My mother asked me what I wanted for my fifteenth birthday. My request was simple but urgent. I wanted a room with a lock—more precisely, I wanted the back room with the back door that allowed me to escape the house itself.
The back room had lived many lives, as had this house. My parents bought the suburban Texas house in the early ‘80s, after several sellers rejected my father despite having higher educational and financial qualifications than that of our majority white neighbor counterparts. This fact would remain a foundation by which this house and our family began its story.
When my parents moved in, the back room was an average garage. It was quickly converted into a home office for my dad, and then finally, a few years later, it was turned into a bedroom. My older brother occupied this back bedroom for much of his time in high school. When he moved out, I began petitioning for the space and after a lot of persistence and annoyance, my mom said yes, and the room was mine.
Many nights, I would finish off a plate of mom’s chana gobi, leave a dirty plate in the sink for her, and slip behind my door, lock it, walk through that back door and come out on the other side suddenly able to do all the things that my mother would never allow.
I’d end up meeting for dates with boyfriends or smoking cigarettes and talking with friends on wooden bench swings on their identical front porches. It really wasn’t the boyfriends or friends or free cigarettes or parties that drove my desire for a back room of my own though. It was access to the roof. It was access to more.
We had this really rickety fence that I climbed to get onto the roof of the house. Each year, the paint would peel off a little here and there or the railing became wobblier than usual, and each year the same repairman who built the faulty fence in the first place would repaint the incredibly ugly, not-quite-brown-not-quite-orange color a more palatable shade.
The fence swayed just enough to make you feel like you had to hold your breath or pray each time you scaled it. That feeling of danger was always there from my first time on the roof to my last.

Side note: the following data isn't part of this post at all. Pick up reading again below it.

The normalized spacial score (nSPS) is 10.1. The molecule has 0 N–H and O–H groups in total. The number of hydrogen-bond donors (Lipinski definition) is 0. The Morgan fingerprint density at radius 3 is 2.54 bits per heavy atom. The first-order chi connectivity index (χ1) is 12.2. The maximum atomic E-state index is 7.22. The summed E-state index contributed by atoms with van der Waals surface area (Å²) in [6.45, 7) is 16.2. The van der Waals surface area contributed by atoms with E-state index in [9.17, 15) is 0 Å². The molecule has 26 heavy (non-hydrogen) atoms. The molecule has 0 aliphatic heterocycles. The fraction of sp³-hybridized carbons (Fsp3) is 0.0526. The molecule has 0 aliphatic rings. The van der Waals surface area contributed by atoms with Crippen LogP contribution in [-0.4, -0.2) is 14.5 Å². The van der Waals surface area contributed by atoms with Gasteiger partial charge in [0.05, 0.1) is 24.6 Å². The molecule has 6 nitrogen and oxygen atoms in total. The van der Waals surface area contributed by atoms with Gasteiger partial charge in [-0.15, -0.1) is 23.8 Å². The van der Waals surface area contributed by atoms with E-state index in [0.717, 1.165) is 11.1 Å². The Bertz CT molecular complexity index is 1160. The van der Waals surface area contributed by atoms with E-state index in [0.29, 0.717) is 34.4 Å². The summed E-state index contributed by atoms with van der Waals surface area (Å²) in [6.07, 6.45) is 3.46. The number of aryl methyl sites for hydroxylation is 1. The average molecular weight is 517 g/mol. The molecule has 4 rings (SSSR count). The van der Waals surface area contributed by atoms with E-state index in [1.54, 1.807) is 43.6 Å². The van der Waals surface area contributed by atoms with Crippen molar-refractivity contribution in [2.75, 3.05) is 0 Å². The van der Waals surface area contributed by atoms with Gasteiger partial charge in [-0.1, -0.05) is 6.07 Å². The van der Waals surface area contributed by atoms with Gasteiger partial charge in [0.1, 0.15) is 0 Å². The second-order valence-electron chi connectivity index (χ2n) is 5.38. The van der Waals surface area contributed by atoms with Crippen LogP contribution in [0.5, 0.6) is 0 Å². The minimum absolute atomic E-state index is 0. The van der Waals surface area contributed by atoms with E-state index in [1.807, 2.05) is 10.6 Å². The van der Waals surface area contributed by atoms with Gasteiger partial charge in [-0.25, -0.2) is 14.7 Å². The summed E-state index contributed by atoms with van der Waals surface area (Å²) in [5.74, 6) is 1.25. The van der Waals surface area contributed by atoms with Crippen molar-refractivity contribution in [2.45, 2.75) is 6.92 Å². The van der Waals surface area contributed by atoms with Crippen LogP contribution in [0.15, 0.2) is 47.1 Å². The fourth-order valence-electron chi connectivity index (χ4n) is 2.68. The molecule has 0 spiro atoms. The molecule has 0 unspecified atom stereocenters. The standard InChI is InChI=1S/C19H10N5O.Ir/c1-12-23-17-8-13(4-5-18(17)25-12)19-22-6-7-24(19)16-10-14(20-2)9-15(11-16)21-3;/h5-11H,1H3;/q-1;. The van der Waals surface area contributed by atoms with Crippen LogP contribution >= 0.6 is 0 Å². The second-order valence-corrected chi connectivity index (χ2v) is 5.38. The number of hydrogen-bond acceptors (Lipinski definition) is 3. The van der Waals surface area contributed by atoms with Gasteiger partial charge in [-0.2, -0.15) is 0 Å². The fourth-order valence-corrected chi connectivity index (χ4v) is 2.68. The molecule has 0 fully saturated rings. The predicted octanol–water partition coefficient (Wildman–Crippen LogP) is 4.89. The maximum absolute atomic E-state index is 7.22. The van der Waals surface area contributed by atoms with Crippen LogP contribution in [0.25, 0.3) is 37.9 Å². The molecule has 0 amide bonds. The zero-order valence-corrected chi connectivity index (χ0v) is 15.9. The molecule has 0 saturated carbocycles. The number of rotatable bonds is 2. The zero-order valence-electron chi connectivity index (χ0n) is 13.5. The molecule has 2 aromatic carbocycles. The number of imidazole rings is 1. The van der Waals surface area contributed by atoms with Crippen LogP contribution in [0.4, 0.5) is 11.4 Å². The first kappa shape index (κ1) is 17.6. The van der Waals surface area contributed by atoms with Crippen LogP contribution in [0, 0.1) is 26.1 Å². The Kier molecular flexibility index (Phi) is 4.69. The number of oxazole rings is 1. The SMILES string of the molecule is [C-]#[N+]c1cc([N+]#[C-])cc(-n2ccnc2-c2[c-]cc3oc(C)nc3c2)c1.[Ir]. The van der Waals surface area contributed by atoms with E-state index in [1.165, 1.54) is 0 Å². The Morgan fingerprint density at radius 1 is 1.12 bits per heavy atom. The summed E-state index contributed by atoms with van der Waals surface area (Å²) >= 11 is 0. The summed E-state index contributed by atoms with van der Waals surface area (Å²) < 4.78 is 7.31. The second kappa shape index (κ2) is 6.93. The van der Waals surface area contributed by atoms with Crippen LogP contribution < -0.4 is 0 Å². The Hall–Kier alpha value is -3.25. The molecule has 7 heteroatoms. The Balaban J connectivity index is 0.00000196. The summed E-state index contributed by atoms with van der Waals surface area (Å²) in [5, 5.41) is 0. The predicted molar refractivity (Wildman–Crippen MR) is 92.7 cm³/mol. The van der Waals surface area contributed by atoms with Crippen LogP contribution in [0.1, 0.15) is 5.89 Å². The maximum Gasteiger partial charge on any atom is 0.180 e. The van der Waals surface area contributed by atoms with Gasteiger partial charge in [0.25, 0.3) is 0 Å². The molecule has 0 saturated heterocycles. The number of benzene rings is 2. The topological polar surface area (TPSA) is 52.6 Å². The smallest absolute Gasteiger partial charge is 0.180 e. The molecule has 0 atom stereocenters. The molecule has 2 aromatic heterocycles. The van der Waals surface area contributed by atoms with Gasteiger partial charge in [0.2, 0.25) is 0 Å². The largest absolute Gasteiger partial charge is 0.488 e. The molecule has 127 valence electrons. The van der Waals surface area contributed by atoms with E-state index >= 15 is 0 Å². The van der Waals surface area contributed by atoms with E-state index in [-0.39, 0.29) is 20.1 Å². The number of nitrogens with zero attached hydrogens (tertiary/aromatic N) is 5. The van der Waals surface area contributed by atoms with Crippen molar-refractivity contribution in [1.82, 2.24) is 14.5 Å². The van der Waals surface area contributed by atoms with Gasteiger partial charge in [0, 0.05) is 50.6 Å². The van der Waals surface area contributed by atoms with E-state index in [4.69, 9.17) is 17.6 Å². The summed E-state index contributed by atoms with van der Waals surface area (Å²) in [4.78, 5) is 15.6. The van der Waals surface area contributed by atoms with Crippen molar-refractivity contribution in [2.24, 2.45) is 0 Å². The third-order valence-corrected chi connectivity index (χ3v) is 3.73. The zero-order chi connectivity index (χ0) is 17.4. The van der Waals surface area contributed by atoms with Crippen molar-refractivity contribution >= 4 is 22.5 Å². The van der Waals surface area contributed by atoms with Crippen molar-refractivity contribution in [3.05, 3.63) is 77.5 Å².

Our house didn’t contain the higher peaks of a two-story house, so it wasn’t as fully removed from the street below. You could walk along its mostly horizontal shillings like you were on common ground. Because the streetlamps weren’t tucked out of site, they mixed with the night sky and created this imperfect foggy view that I grew to love.
My house had lived many lives and told many stories. I remember lavish Christmas parties where the inside and outside of the house was decorated in excess of reds and greens—with icicle lights coating the perimeter of the roof. I remember two dining tables covered in fine china, a more than five course meal, and multiple options for dessert. I remember the same three Christmas CDs we played every year. I remember those parties like a faint wound, of a time that won’t return.
The house told other stories too. There were arguments my parents had over money and in-laws and their children. There was my dad beating my brother when he was just a child. There was my mom putting me on diet medication when I was still a minor. There was my dad wanting a different kind of son and my mother wanting a different kind of daughter. There was silence where there should’ve been loud. There was loud that could have been quieter.
By the time I was gifted the back room, there were neither parties nor full houses. It was just my mom and me and the silence about our shared history spent in my father’s house before his passing. There was everything that came after this loss. Before and after, there was the roof.
Sitting on the edge of the roof with my legs hanging below, I could see the soft pink flowers of our mimosa trees floating off a branch, the stiff shaped juniper trees which stood taller than the roof.
I could smell the roses from the garden, just after the sprinklers had turned off, the summer wind pushing the floral scent up towards me. On Saturday nights, I could smell the aromas of my mom’s vegetable curries sneak through the vents of the roof. They were meant for lunch after church the next day, but I’d often sneak a small bowl.